Right Wing Nut House



Filed under: Decision '08, Iran — Rick Moran @ 6:36 am

Step outside your door and smell the air. Go ahead, take a whiff. What do you smell?

The stink of war is in the air.

Whether this is an atmosphere deliberately fostered by those in the Administration who wish to insure that Iran does not develop the capability to construct a nuclear weapons or whether there truly are signs that the world is preparing for the worst if we attempt to take out Iran’s nuclear infrastructure is impossible to tell. That’s because the consequences of such an attack simply cannot be foreseen. As hard as we try to game out all the scenarios of the attack, there is a real and palpable sense that the dominoes are all set up and ready to topple if we were to go ahead and do what many believe needs to be done to protect our friends and keep The Bomb out of the hands of those seen as irresponsible, messianic fanatics.

It was different with Iraq. Many of those who gave lip service to condemning our attack were privately cheering us on, seeing the toppling of Saddam as a desirable end. But the confrontation with Iran is much more complex and problematic undertaking. There is the real possibility that the Iranians would unleash their proxy armies in Lebanon and Iraq not to mention goading Syria into attacking. If that were to happen - and it is difficult to imagine a reason Iran would forgo the opportunity - the very real possibility of a general Middle East war with the rest of the world choosing sides is not beyond imagining.

A worst case scenario? Pie in the sky fear mongering? Idiotic speculation? Ask the Pentagon. Even the best case scenario involves risks for our troops in Iraq not to mention Israeli civilians. The point is simple; war with Iran involves tremendous risks. And the startling realization is that the best we can do is set back the Iranian nuclear program a few years.

Is it worth risking so much for a gain of so little?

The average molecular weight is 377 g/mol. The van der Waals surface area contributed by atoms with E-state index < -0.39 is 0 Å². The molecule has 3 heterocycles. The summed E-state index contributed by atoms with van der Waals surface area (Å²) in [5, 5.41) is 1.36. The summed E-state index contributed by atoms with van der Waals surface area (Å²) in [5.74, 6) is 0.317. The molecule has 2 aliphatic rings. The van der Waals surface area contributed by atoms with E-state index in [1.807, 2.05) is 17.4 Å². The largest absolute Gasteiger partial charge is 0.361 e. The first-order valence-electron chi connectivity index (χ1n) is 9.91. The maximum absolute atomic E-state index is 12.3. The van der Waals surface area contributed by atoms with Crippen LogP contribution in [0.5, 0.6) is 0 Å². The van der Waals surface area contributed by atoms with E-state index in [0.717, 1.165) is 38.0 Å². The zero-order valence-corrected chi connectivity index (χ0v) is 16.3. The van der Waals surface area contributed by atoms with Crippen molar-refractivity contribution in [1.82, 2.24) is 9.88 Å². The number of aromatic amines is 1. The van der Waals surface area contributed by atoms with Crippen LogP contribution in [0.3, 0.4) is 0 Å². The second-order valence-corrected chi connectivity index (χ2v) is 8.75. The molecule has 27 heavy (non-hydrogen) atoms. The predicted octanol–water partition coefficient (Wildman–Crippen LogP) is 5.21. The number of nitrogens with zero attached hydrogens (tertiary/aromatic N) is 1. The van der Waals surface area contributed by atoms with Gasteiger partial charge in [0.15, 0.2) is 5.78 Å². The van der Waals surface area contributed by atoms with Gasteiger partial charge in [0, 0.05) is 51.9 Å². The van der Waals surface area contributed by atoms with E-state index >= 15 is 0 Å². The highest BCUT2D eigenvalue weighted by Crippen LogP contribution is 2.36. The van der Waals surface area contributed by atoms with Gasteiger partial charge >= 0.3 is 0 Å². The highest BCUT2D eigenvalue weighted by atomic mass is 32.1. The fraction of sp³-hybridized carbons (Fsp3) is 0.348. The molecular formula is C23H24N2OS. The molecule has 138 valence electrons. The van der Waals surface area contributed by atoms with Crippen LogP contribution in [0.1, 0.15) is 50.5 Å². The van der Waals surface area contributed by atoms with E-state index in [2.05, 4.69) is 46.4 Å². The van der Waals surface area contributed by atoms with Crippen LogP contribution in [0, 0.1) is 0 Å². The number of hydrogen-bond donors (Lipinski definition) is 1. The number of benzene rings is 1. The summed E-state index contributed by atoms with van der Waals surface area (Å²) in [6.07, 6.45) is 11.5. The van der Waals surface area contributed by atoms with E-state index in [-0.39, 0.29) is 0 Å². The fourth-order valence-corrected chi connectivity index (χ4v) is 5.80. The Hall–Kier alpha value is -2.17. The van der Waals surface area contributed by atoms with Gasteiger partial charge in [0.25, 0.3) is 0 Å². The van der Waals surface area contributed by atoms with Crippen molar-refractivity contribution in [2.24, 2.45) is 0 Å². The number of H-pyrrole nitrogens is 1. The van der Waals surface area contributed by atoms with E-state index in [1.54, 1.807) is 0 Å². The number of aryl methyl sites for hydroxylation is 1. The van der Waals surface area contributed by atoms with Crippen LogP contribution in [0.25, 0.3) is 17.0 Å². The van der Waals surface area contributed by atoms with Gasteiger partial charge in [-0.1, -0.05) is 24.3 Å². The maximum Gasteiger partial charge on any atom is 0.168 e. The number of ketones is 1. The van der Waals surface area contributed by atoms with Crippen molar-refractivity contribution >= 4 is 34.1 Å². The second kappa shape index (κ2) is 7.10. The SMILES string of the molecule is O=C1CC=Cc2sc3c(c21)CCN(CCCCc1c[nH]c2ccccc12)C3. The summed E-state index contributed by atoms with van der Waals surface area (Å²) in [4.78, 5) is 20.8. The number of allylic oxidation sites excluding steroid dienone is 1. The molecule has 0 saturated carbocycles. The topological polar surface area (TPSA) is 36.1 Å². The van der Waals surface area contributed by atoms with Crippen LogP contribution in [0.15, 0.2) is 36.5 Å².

Proponents of bombing Iran point to the possibility of regime change, whether as a result of our attacks or due to encouraging those already fighting the Islamic regime. I reject the liberal argument being made that this would be as bad as bombing. Their reasoning (or lack thereof) is that fomenting revolution is an act of war in and of itself.

Let me know when the left is through wringing its hands that nothing can be done about the possibility of Iranian nukes. Then the grown ups can allow them back into the conversation. After all, they refuse to acknowledge that Iran considers itself already at war with America, having demonstrated that fact time and time again since 1979. Anything short of endless, fruitless negotiations (”As long as we’re talking, we’re not shooting at each other.”) is neocon warmongering in their view.

But an exception to that liberal futility is surprisingly coming from Democratic Presidential candidate Barack Obama. In an interview with the New York Times, Obama outlines a very interesting diplomatic scenario that includes some pretty strong incentives for the Iranians as well as the outline of a “Grand Bargain” on Iraq:

In an hourlong interview on Wednesday, Mr. Obama made clear that forging a new relationship with Iran would be a major element of what he pledged would be a broad effort to stabilize Iraq as he executed a speedy timetable for the withdrawal of American combat troops.